[FoRK] Welcome to the American Totality. You've been warned.

Jeff Bone <jbone at place.org> on Mon Feb 4 16:43:41 PST 2008

Blah, blah, blah.

I won't have this fucking argument again.  YOU WON.  Let it go.


On Feb 4, 2008, at 5:31 PM, Ian Andrew Bell wrote:

> On 4-Feb-08, at 3:12 PM, Jeff Bone wrote:
>> On Feb 4, 2008, at 2:06 PM, Ian Andrew Bell wrote:
>>> The logic that is in practise used to justify the prohibition of  
>>> smoking has much more to do with "Second Hand Smoke".
>> Bzzt, thanks for playing.
>> One of the more "sophisticated" arguments that's been used e.g. in  
>> Texas and other more conservative parts of the country to sell  
>> smoking prohibition to people who are inherently anti-regulation  
>> is this:  that smoking-related disease costs *everybody* whether  
>> or not you smoke, are exposed to second-hand smoke, or none of the  
>> above.  It's a public concern because it's an economic concern;   
>> i.e., it's a pocketbook issue.  From the primary costs (burden on  
>> public subsidies of health care) to the derivative costs (using up  
>> healthcare "bandwidth," effects of absenteeism, etc.) --- so the  
>> prohibitionists say --- it's a serious enough economic burden that  
>> it warrants an otherwise-unacceptable regulatory response.
> Right, so you have refuted someone else's argument here, or rather  
> worked to substantiate it quite nicely.
> My argument though was that second hand smoke, ingested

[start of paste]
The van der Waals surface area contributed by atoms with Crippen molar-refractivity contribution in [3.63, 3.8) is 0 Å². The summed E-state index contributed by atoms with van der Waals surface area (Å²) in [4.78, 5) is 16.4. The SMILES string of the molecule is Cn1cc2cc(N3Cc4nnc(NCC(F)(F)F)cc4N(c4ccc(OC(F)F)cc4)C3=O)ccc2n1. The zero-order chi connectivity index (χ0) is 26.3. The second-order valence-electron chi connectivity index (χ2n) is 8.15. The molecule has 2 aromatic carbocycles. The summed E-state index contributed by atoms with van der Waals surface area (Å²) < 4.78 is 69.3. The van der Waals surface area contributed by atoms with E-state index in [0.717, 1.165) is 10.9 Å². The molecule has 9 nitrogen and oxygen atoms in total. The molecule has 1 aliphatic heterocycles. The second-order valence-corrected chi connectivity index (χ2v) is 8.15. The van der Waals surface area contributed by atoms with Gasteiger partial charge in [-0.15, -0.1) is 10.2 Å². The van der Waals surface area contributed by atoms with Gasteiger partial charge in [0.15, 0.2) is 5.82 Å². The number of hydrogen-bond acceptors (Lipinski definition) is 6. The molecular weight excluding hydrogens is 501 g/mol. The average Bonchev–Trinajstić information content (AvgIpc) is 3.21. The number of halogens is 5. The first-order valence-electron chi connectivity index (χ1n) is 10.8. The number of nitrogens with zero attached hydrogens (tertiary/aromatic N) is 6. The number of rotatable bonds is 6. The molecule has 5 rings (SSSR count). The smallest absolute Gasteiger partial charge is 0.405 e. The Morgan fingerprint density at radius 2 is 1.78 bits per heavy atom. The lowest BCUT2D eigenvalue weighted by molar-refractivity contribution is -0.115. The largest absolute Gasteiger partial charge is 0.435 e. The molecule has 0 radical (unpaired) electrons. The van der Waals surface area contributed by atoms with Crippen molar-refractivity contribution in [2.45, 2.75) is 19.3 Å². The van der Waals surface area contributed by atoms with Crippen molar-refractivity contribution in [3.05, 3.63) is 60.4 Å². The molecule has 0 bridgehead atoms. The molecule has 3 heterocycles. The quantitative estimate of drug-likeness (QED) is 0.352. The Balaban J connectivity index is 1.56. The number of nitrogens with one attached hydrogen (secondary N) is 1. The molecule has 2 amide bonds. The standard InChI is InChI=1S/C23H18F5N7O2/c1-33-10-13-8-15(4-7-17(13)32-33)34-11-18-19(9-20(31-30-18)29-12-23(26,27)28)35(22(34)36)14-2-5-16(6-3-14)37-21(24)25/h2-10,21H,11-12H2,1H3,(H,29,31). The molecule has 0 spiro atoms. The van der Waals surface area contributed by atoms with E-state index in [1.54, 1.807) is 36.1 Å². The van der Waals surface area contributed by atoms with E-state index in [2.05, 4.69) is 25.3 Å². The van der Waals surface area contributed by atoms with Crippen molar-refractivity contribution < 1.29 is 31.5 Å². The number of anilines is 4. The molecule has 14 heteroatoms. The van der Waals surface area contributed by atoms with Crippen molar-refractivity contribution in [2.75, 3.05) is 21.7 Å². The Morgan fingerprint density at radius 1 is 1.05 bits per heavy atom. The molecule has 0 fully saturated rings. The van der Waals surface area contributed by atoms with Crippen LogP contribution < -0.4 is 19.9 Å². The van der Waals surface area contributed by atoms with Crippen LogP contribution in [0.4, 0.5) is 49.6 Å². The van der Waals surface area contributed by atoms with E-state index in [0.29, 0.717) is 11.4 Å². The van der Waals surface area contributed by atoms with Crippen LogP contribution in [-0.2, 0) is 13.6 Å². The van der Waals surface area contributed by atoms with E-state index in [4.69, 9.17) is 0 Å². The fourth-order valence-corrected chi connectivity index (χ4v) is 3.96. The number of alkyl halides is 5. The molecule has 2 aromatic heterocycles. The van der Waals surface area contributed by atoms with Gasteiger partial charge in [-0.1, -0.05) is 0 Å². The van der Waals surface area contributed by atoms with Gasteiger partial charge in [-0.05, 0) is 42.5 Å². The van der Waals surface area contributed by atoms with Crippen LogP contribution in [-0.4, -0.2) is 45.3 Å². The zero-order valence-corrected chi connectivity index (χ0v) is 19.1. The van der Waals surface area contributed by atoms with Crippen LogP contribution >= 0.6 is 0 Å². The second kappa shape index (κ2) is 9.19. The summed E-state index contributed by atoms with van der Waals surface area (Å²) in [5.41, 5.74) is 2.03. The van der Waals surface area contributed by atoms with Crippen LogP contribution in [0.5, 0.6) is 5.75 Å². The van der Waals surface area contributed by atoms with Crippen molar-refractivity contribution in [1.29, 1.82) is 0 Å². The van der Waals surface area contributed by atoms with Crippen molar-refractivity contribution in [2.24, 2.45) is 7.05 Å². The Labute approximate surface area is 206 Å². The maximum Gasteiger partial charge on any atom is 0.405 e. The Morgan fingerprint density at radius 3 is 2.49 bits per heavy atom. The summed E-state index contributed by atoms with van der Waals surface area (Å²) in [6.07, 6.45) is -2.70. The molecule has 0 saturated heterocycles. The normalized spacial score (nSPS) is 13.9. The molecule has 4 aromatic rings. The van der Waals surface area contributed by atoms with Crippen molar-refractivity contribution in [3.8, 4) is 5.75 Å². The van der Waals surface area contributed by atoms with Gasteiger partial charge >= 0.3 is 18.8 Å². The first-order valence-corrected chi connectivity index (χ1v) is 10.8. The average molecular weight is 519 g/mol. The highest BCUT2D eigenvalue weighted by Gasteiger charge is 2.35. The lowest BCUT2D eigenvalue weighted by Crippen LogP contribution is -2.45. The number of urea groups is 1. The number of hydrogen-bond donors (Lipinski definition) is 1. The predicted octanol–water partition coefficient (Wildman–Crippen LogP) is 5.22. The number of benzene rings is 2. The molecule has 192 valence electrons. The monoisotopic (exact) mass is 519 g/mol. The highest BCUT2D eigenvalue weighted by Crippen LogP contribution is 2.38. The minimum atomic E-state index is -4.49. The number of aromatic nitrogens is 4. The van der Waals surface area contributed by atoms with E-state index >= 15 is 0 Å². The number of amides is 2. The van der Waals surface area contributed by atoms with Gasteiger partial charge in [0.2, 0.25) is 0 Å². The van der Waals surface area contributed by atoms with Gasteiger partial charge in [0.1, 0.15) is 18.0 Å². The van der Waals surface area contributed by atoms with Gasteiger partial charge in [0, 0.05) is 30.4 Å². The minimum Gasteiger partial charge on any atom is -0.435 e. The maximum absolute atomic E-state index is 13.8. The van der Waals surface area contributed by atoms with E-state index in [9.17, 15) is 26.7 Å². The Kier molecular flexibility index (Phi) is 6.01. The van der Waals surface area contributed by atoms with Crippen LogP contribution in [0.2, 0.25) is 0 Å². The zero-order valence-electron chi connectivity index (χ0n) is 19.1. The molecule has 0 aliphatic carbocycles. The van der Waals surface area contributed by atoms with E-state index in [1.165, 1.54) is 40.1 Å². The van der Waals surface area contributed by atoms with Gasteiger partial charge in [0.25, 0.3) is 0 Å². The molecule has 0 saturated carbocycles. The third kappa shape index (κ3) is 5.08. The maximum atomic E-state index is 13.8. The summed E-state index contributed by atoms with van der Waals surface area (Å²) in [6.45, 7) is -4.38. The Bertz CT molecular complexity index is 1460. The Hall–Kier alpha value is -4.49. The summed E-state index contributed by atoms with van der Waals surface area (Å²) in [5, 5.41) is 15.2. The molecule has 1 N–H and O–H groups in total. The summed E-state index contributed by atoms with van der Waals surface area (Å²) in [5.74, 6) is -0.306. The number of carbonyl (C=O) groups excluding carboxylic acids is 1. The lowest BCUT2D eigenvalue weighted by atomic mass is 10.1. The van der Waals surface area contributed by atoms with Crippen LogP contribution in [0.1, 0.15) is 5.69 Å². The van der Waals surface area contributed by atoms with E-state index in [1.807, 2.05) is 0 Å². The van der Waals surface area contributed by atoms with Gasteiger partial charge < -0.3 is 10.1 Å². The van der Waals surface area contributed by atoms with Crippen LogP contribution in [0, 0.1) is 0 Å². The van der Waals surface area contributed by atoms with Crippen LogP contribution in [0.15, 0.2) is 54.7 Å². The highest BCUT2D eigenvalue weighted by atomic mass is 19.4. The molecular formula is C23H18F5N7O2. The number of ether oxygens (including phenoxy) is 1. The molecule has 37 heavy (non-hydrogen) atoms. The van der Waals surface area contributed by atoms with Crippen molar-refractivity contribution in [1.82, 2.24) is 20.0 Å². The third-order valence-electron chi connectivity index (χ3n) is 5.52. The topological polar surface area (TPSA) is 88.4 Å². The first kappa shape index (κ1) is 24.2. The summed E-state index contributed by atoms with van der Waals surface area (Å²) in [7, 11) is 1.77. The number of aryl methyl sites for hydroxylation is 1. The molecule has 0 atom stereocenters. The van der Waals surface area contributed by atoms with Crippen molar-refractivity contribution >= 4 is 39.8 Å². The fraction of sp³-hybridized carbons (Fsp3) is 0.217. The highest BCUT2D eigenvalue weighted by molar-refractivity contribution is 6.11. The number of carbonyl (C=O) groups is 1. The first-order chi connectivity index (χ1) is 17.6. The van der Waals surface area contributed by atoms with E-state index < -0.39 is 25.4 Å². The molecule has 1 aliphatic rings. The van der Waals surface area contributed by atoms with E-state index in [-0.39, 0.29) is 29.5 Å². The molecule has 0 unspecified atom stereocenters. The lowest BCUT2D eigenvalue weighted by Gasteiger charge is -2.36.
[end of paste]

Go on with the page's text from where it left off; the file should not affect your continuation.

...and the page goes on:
> involuntarily in the presence of smokers, is inherently hazardous  
> and dangerous to one's health.  It's an argument largely copied  
> from the rhetoric underpinning workplace smoking bans in  
> restaurants and bars, etc.  Therefore, and based solely on that  
> premise, it's been a public health and safety concern.
> 	To wit:  http://www.bcfed.com/node/352
> The economic issues are the reasoning underpinning super-high taxes  
> on cigarettes, and are largely unrelated to the public health  
> issue.  As you could rightfully argue, the actual effects on the  
> health care systems of any society are difficult to track right  
> down to the individual smoker / disease and therefore it's unfair  
> to regulate WHETHER you can smoke or not.
> I think most of those of us who are rational, thinking human beings  
> and understand that voluntarily lighting a bunch of chemicals  
> wrapped in paper and sucking the offal into your lungs is a bad  
> idea, and a few of those among us are strong-minded enough to  
> suggest that if you do it near me, I have a more direct model in  
> mind for the infusion of those chemicals into your system.
> Second hand smoke causes cancer.  Some argue that with the more  
> effective filters on cigarettes it's even more dangerous than  
> actually smoking, with comparable prolonged exposure.  You don't  
> have the right to give other people cancer.
> If smokers are feeling persecuted, perhaps it's because they should  
> be.  What alternative would you suggest.. that the rest of us all  
> be forced to wear rebreathers?
> -Ian.
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